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345 d ago
Trump travel ban: Second US judge block new executive order
The US president suffers a new setback in his attempts to restrict legal immigration to the US.
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ABC
345 d ago
Hawaii judge puts Trump's revised travel ban on hold
The judge's ruling prevents the executive order from going into effect Thursday.
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CNBC
345 d ago
Trump’s own allies helped a judge block his travel ban
TV appearances by Trump allies wound up working against him in Judge Derrick K. Watson's restraining order, Vox reports.
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345 d ago
Recode Daily: Hawaii judge vs. Trump’s travel ban II
Plus Trump’s first budget proposal — and his first federal interest rate hike.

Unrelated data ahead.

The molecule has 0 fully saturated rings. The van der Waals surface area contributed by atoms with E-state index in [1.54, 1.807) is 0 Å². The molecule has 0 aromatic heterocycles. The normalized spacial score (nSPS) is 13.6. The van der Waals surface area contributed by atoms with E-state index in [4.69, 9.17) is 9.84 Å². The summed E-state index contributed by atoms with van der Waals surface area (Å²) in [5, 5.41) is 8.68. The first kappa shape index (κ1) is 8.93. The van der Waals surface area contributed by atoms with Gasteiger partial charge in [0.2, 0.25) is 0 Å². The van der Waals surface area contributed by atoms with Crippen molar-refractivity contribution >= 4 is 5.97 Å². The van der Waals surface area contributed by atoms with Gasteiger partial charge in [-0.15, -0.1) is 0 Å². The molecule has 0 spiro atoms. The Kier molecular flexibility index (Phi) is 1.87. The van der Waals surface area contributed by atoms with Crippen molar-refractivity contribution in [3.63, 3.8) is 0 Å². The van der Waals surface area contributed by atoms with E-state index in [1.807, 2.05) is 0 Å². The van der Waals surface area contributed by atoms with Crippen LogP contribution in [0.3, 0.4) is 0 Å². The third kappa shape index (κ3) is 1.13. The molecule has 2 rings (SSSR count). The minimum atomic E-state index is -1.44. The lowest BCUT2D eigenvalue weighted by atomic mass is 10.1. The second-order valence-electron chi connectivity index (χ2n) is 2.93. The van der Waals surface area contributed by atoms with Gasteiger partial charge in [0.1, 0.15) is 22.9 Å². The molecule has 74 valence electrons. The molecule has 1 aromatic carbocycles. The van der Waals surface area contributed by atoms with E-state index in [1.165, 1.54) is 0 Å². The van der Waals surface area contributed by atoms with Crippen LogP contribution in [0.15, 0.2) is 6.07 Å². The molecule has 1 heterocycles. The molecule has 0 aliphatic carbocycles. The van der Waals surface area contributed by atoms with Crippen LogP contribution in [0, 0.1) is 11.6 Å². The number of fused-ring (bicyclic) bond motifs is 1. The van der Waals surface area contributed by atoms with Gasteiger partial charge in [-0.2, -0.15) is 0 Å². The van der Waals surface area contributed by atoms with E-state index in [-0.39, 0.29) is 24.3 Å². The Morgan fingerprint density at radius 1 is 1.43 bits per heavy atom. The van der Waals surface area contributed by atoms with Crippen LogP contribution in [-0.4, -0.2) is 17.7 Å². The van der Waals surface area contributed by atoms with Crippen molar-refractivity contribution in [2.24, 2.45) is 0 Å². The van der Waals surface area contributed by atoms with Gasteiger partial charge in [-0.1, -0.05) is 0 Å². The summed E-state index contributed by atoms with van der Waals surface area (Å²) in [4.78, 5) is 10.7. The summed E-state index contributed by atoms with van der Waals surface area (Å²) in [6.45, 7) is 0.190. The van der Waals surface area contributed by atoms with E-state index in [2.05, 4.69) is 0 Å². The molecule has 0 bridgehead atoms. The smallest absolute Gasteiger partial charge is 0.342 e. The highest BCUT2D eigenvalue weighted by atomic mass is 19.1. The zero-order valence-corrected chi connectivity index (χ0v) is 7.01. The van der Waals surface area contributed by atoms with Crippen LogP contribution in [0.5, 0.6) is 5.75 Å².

A federal judge in Hawaii blocked President Trump’s revised travel ban, hours before it was to take effect. U.S. District Judge Derrick K. Watson, citing Trump’s own public comments, declared that the executive order was “issued with a purpose to disfavor a particular religion.” [ Dara Lind / Vox ]
Trump is expected to release a budget proposal today that includes deep cuts for the State Department and Environmental Protection Agency as his administration seeks to raise military spending. [ Glenn Thrush and Coral Davenport / The New York Times ]
The Federal Reserve raised interest rates. It's the third time it has raised the benchmark interest rate since the financial crisis of 2008, and a sign that job growth is healthier. [ Binyamin Applebaum / The New York Times ]
Two Russian spies are behind the 2014 Yahoo data breach, the Department of Justice says. The DOJ also charged two other hackers with the theft of 500 million Yahoo users’ account information — one of the largest breaches in history. [ April Glaser / Recode ]